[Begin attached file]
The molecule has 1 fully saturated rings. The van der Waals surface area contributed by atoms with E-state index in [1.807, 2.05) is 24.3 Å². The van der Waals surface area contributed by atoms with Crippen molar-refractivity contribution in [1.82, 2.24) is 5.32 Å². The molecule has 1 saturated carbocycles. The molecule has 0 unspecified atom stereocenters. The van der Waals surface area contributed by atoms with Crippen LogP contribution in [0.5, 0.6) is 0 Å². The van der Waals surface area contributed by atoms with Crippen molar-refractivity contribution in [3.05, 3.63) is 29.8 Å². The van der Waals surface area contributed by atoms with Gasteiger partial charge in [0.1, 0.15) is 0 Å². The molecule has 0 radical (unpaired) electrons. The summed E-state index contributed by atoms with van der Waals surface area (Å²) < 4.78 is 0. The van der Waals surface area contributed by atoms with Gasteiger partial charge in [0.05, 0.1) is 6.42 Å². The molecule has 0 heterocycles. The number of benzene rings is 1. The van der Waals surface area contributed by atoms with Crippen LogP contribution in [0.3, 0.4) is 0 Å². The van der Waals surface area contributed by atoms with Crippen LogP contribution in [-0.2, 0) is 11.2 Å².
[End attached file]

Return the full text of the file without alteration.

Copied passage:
The molecule has 1 fully saturated rings. The van der Waals surface area contributed by atoms with E-state index in [1.807, 2.05) is 24.3 Å². The van der Waals surface area contributed by atoms with Crippen molar-refractivity contribution in [1.82, 2.24) is 5.32 Å². The molecule has 1 saturated carbocycles. The molecule has 0 unspecified atom stereocenters. The van der Waals surface area contributed by atoms with Crippen LogP contribution in [0.5, 0.6) is 0 Å². The van der Waals surface area contributed by atoms with Crippen molar-refractivity contribution in [3.05, 3.63) is 29.8 Å². The van der Waals surface area contributed by atoms with Gasteiger partial charge in [0.1, 0.15) is 0 Å². The molecule has 0 radical (unpaired) electrons. The summed E-state index contributed by atoms with van der Waals surface area (Å²) < 4.78 is 0. The van der Waals surface area contributed by atoms with Gasteiger partial charge in [0.05, 0.1) is 6.42 Å². The molecule has 0 heterocycles. The number of benzene rings is 1. The van der Waals surface area contributed by atoms with Crippen LogP contribution in [0.3, 0.4) is 0 Å². The van der Waals surface area contributed by atoms with Crippen LogP contribution in [-0.2, 0) is 11.2 Å².